58470
Achieving-Justice

Dog law needs bite

Should a “you break it you bought it” type accountability apply to dog attacks?

It does in Ontario, where they have enacted a Dog Owners’ Liability Act

Legislation can be difficult to understand. But not the key provision in this act:

  • “The owner of a dog is liable for damages resulting from a bite or attack by the dog on another person or domestic animal.”

How simple and straight forward is that?

Things are different in British Columbia. A recent explanation of how our laws work is provided by Judge Ted Gouge in Carr v. Johnston, 2016 BCPC 0181, under the heading “The Legal Responsibilities of Dog Owners."

He starts out with the reasonable proposition: “One might think it reasonable that pet owners should simply be responsible for personal injury or property damage caused by their pets," and then goes on to explain how that is not necessarily the case.

A dog owner in British Columbia escapes civil accountability by proving that there was nothing in their dog’s history that led the owner to expect that the dog might attack.

It is sometimes referred to as the “one free bite” rule.

If your dog has never before bitten anyone, you are not accountable for the first time it does. It’s not quite that simple, but pretty close.

But what dog owner, after their dog has attacked someone, is going to fess up about the dog’s previous behaviour?

That problem is compounded by the fact that the least responsible dog owners are the ones most likely to own unpredictable and dangerous dogs. And irresponsible people are perhaps the least likely to be honest and forthright when faced with the possibility of having to compensate a victim.

Unless there is a public record of a previous attack, because of dog control involvement, how to you get around the owner simply saying “Goodness, I had no idea my dog would ever do that. It’s certainly never happened before?"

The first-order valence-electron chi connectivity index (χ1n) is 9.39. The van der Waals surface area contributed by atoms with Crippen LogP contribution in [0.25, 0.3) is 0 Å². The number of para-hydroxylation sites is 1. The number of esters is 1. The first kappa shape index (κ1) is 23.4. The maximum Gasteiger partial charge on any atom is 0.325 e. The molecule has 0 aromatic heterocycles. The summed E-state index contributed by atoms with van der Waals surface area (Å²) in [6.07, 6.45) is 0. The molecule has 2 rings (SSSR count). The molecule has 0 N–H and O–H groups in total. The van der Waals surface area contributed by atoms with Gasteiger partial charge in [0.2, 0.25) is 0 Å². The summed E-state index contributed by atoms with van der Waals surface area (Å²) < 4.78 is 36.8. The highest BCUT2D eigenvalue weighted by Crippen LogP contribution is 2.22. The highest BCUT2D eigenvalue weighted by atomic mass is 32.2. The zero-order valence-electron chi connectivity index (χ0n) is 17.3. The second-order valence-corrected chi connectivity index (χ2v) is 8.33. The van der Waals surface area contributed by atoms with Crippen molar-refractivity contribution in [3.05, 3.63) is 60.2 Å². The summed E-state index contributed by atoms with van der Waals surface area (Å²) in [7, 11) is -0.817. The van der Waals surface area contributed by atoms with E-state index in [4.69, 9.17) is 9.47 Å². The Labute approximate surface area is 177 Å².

Lawyers pursuing civil accountability for dog attack victims wear more of a “private investigator” hat than a lawyer one. In addition to other investigative steps, friends and neighbours of the dog owner are interviewed in the hopes that previous aggressive behaviour was witnessed.

Though even if friends and neighbours had witnessed previous aggressive behaviour, their relationship with the dog owner might get in the way of their own willingness to be forthright.

With a lack of honesty, one free bite can turn into 50. Our dog accountability laws in British Columbia are truly a dog’s breakfast!

And why should a dog owner get “one free bite” anyway?

Consider a model pet owner who enrols their animal in all sorts of obedience training. And a dog that has never exhibited anything of aggressive behaviour.

It’s an animal! Animals, by their very nature, have some degree of unpredictability.

If I choose to own an animal and choose to have it off leash without a muzzle, shouldn’t it be me instead of an innocent victim who shoulders the financial burden of an attack?

That’s the way it is in Ontario, and I think it’s time we do the same here. It’s as easy as creating the political will to copy and paste Ontario’s Dog Owners’ Liability Act into British Columbia’s law books.

Please send a link to this column to your MLA if you agree.

COMMENTS WELCOME

Comments are pre-moderated to ensure they meet our guidelines. Approval times will vary. Keep it civil, and stay on topic. If you see an inappropriate comment, please use the ‘flag’ feature. Comments are the opinions of the comment writer, not of Castanet. Comments remain open for one day after a story is published and are closed on weekends. Visit Castanet’s Forums to start or join a discussion about this story.



More Achieving Justice articles

58829
About the Author

Paul Hergott began practicing law in 1995, in a general litigation practice. Of the various areas of litigation, he became most drawn to, and passionate about, pursuing fair compensation for injured victims. This gradually became his exclusive area of practice.

In 2007, Paul opened Hergott Law, a boutique personal injury law firm in the Central Interior, serving personal injury clients from all over British Columbia. Paul’s practice is restricted to acting only for the injured victim, never for ICBC or for other insurance companies.

Paul became a weekly newspaper columnist in January of 2007, when his first column entitled “It’s not about screwing the Insurance Company” was published. 

Please feel free to email or call Paul (1.855.437.4688) with legal issues you might like him to write about in his column, or to offer your feedback about something he has written.

Email:   [email protected]
Firm website:  www.hlaw.ca
Achieving Justice Legal Blog:  http://www.hlaw.ca/category/all-columns/
One Crash is Too Many Road Safety Campaign: www.onecrashistoomany.com
Google Plus:  https://plus.google.com/+HlawCanada/posts
Facebook:  www.facebook.com/personalinjurylawfirm
Twitter:   twitter.com/Hergott_Law



53367
The views expressed are strictly those of the author and not necessarily those of Castanet. Castanet does not warrant the contents.

Previous Stories



52157


58859